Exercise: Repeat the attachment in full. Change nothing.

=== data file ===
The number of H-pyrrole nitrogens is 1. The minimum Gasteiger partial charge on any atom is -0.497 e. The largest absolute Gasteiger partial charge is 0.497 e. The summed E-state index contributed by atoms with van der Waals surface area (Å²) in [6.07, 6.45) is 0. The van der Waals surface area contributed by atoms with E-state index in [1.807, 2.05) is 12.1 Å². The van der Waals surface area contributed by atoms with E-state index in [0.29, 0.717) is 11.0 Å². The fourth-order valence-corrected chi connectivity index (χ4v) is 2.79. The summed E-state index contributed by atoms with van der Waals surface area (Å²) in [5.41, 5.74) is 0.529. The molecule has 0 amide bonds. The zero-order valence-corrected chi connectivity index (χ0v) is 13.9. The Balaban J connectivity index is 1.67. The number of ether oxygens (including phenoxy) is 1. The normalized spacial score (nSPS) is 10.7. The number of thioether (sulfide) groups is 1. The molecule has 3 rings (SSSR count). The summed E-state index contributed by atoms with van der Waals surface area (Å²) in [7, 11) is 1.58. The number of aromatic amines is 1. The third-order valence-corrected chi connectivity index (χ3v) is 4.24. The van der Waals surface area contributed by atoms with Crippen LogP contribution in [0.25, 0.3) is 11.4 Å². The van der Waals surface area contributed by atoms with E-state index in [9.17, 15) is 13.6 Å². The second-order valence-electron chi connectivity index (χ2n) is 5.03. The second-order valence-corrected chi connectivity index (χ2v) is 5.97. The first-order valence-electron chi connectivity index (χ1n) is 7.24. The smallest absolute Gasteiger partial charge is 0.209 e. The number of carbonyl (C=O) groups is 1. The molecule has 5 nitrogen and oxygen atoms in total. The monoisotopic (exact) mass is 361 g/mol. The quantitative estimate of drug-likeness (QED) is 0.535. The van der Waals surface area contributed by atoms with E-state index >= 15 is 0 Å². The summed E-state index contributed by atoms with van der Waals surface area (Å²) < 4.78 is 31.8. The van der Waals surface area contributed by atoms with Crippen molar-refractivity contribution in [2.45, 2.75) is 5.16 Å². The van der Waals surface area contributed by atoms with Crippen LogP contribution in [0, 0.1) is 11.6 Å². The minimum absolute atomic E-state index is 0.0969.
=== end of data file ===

The number of H-pyrrole nitrogens is 1. The minimum Gasteiger partial charge on any atom is -0.497 e. The largest absolute Gasteiger partial charge is 0.497 e. The summed E-state index contributed by atoms with van der Waals surface area (Å²) in [6.07, 6.45) is 0. The van der Waals surface area contributed by atoms with E-state index in [1.807, 2.05) is 12.1 Å². The van der Waals surface area contributed by atoms with E-state index in [0.29, 0.717) is 11.0 Å². The fourth-order valence-corrected chi connectivity index (χ4v) is 2.79. The summed E-state index contributed by atoms with van der Waals surface area (Å²) in [5.41, 5.74) is 0.529. The molecule has 0 amide bonds. The zero-order valence-corrected chi connectivity index (χ0v) is 13.9. The Balaban J connectivity index is 1.67. The number of ether oxygens (including phenoxy) is 1. The normalized spacial score (nSPS) is 10.7. The number of thioether (sulfide) groups is 1. The molecule has 3 rings (SSSR count). The summed E-state index contributed by atoms with van der Waals surface area (Å²) in [7, 11) is 1.58. The number of aromatic amines is 1. The third-order valence-corrected chi connectivity index (χ3v) is 4.24. The van der Waals surface area contributed by atoms with Crippen LogP contribution in [0.25, 0.3) is 11.4 Å². The van der Waals surface area contributed by atoms with E-state index in [9.17, 15) is 13.6 Å². The second-order valence-electron chi connectivity index (χ2n) is 5.03. The second-order valence-corrected chi connectivity index (χ2v) is 5.97. The first-order valence-electron chi connectivity index (χ1n) is 7.24. The smallest absolute Gasteiger partial charge is 0.209 e. The number of carbonyl (C=O) groups is 1. The molecule has 5 nitrogen and oxygen atoms in total. The monoisotopic (exact) mass is 361 g/mol. The quantitative estimate of drug-likeness (QED) is 0.535. The van der Waals surface area contributed by atoms with E-state index >= 15 is 0 Å². The summed E-state index contributed by atoms with van der Waals surface area (Å²) < 4.78 is 31.8. The van der Waals surface area contributed by atoms with Crippen molar-refractivity contribution in [2.45, 2.75) is 5.16 Å². The van der Waals surface area contributed by atoms with Crippen LogP contribution in [0, 0.1) is 11.6 Å². The minimum absolute atomic E-state index is 0.0969.